Newsweek: ANGELA MERKEL SUGGESTS GERMANY CAN’T COUNT ON THE U.S. UNDER TRUMP

H.R. McMaster doesn’t know anything about it — except that Jared Kushner’s attempt to set up a Russian-controlled communications backchannel between the Trump team and the Kremlin is nothing to worry about.

Remember when national security advisor, H.R. McMaster, had a shred of credibility left? Looks like, instead of him imposing discipline on the Trump team, the Trump style has turned McMaster into one of them…

Even though he suggested it was all nothing to worry about, he ALSO claimed that he knew nothing about Jared Kushner’s efforts to set up a secure backchannel communication with Russia using their facilities — a communication channel specifically designed to prevent US intelligence agents from being able to monitor it: “it’s not something that I’ve in any way been involved with or that I have any knowledge of.”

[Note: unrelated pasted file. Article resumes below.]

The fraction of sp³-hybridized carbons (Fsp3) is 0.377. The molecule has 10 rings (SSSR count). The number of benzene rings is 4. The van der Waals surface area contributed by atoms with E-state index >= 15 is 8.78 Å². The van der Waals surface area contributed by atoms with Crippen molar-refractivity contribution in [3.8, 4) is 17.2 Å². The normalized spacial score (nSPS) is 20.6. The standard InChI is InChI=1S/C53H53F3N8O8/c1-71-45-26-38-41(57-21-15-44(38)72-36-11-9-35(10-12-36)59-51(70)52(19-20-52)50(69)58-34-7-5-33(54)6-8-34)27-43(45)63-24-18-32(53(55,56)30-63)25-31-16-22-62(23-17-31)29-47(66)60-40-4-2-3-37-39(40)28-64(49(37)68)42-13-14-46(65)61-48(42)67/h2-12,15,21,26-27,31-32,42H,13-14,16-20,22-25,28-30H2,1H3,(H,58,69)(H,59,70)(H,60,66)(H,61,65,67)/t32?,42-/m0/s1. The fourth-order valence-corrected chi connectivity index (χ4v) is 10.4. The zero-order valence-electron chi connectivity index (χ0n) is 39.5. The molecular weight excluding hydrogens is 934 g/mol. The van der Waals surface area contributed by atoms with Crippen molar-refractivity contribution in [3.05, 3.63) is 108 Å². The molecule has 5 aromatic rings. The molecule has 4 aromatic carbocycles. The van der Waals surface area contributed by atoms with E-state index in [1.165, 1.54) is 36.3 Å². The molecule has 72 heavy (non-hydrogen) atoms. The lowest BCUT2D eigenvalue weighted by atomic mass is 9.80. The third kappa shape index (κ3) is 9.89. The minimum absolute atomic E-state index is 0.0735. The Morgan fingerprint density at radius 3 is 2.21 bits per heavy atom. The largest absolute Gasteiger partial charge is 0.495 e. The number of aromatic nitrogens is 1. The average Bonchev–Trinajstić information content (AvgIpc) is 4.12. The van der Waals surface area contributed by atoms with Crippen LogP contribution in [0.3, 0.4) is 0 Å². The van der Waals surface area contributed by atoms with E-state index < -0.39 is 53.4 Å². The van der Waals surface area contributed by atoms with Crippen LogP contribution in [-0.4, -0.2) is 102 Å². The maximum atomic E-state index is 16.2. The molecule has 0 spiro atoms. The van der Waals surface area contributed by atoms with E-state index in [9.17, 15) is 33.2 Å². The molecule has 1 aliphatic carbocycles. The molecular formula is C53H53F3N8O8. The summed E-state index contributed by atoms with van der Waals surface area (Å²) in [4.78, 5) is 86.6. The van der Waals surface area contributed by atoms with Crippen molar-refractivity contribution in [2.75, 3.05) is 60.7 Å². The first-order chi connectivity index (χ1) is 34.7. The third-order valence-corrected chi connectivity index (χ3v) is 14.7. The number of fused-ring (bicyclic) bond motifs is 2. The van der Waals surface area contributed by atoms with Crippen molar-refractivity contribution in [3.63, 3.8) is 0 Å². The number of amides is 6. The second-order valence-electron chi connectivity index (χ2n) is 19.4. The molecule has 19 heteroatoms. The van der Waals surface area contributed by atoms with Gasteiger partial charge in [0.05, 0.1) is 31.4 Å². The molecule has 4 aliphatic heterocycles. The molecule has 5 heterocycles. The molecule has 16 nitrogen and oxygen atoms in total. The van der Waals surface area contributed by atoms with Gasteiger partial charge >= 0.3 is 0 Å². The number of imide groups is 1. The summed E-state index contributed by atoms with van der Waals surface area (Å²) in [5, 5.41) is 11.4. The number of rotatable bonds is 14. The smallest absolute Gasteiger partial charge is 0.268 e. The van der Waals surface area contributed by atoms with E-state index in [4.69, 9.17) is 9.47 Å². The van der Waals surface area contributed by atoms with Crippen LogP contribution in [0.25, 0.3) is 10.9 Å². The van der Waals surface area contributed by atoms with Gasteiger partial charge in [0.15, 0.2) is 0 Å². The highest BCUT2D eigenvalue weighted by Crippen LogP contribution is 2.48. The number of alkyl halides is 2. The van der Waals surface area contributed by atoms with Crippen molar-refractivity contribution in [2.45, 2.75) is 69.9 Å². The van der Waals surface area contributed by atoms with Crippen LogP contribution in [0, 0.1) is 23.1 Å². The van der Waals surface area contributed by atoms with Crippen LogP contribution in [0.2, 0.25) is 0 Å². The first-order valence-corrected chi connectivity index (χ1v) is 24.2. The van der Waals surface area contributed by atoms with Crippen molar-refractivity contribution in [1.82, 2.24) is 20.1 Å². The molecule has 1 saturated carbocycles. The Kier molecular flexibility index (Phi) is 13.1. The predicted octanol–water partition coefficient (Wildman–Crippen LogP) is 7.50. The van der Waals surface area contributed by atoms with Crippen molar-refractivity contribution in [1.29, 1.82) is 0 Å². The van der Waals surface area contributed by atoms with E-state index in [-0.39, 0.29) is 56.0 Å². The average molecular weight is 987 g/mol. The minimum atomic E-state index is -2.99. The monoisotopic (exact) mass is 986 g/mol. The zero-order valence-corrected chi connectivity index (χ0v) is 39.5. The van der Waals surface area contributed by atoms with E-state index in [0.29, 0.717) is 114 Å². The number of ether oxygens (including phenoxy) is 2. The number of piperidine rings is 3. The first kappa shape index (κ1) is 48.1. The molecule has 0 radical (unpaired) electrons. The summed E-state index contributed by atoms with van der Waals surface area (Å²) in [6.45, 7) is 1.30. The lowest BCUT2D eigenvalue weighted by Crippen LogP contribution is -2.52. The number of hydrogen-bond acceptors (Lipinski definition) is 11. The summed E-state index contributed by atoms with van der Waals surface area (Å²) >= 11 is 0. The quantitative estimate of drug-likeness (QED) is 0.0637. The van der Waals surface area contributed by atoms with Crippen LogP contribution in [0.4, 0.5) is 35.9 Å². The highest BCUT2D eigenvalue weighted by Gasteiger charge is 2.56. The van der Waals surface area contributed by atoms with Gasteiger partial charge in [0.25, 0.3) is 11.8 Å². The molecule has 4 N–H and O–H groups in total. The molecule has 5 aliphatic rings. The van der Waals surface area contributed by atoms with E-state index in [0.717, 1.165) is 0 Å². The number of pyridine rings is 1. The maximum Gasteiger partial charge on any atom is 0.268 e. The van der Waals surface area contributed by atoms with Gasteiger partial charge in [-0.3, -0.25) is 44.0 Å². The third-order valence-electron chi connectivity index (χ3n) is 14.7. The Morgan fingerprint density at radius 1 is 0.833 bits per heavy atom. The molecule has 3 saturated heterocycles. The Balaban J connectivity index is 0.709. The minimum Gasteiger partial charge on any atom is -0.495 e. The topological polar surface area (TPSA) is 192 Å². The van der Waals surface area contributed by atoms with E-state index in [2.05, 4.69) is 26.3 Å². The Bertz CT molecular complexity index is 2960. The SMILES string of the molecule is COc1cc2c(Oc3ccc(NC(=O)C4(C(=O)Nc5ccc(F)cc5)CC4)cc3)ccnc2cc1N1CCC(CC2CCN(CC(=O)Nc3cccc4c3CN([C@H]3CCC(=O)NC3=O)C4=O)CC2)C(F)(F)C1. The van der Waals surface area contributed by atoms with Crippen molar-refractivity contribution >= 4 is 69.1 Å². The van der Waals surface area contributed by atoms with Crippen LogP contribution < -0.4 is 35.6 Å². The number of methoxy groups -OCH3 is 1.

Got that? He doesn’t know ANYTHING about it — but he can assure you it’s NOTHING to worry about. Thanks, H.R. Great work keeping the country safe and free.

Washington Post: Trump adviser: ‘I would not be concerned’ about a Russia back channel, irrespective of Kushner

Neither one nor the other… but both.

I have come to the conclusion that one cannot back Trump unless he or she is both mentally and morally deficient.

A cynical smart person would be able to see how much he lies, how often he breaks promises, and would have investigated his business and other dealings — that’s just smart self-interest. Having done so, they would realize that his ‘business acumen’ is largely PR puffery — had he merely invested all the millions he was given and loaned by his father in index stocks, it’s estimated he would be considerably wealthier. His supposed business acumen lags the market.